Three Years Later, Sandy Survivors Remain Homeless
38 Pages Posted: 4 Jun 2016 Last revised: 14 Jun 2016
Date Written: April 1, 2016
Americans have long felt the devastating financial burden of the catastrophic effects of flooding. With annual economic losses averaging a whopping fifty billion dollars per year, flooding has notoriously earned its place as the most costly, and unfortunately the most common, natural disaster to disrupt the United States. Flooding is the greatest financial danger among the possible hazards brought on by hurricanes, which often bring flooding hundreds of miles inland, placing communities that normally would not be affected by the strongest hurricane winds in great danger. A mere few inches of water due to flooding could mean damages costing upwards of five figures.
On October 28, 2012, Superstorm Sandy (“Sandy”) pushed its way ashore in New Jersey and New York with a devastating storm surge, causing significant damage estimated to be the second-costliest cyclone to hit the United States since 1900. The Superstorm and its relentless storm surge resulted in damage or destruction to a minimum of 650,000 houses. By November 7, 2012, the number of individuals that had registered for assistance exceeded 352,000 with over $403 million in assistance from the Federal Emergency Management Agency (“FEMA”) approved at that time.
According to New York recovery data provided by the Federal Emergency Management Agency, as of October 6, 2014, over “$13.6 billion in total federal assistance [had] been provided for Individual Assistance grants, SBA low-interest disaster loans, National Flood Insurance Program payments and Public Assistance grants.” Specifically, upon referral by FEMA, more than 211,970 households received a total of over $1 billion in individual assistance though the Individual’s and Households Program ceasing on April 30, 2014. Furthermore, over $1.5 billion in disaster loans from the U.S. Small Business Administration had been approved at that time for the assistance of 23,216 businesses and individuals. Finally, 57,244 National Flood Insurance Program policy-holders had received flood insurance payments totaling over $3.9 billion in New York as of October 6, 2014. Thereafter, according to FEMA’s fact sheet published March 18, 2016, flood insurance law-suits have paid out in excess of $147,000,000, and the FEMA Sandy Claims Review Process has issued payments in the amount of $31,106,000.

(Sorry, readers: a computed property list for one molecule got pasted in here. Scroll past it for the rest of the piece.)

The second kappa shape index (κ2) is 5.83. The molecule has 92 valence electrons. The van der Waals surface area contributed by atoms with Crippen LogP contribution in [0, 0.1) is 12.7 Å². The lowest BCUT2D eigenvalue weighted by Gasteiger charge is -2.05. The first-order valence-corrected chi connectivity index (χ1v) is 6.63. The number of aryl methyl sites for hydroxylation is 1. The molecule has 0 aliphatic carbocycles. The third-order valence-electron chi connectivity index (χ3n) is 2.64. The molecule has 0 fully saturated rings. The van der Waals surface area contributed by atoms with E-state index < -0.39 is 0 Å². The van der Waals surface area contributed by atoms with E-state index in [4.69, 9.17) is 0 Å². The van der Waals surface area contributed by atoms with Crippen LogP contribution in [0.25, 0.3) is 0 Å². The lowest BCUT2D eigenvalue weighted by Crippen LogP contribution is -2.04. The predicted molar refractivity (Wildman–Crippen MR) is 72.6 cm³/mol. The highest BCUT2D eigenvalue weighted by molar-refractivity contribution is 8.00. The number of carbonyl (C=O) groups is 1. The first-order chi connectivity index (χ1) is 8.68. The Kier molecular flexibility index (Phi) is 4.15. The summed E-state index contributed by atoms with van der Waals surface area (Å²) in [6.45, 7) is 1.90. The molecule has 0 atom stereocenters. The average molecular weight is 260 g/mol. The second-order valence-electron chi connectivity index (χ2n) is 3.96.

As the third year anniversary of Superstorm Sandy passes, and billions of dollars in flood insurance and disaster-related assistance have been paid to homeowners, thousands of homeowners remain displaced or are living in a home that remains in disrepair. As of October 29, 2015, a poll indicated that 41% of homeowners in New Jersey were still in need of money to fix their storm-damaged homes. In fact, most Sandy-affected homeowners and Sandy advocates would agree that we are still at the initial stages of recovery.
This article will reflect and analyze the recovery in the three years since the storm, addressing: (I) Robert T. Stafford Disaster Relief and Emergency Assistance Act and necessary amendments to the Act; (II) a critical examination of FEMA’s IHP disaster grant re-coupment process; (III) FEMA fraud and the Sandy Claims Review Process; and (IV) the importance of the collaboration of the legal and non-legal non-profit agencies immediately post-disaster.
Keywords: Superstorm Sandy, Hurricane Sandy, Coastal Floods, Touro Law Center, Disaster Law Program, Disaster Relief Clinic, Recovery, FEMA, National Flood Insurance Program, Resiliency, Non-profit, Public Interest, Disaster Case Manager
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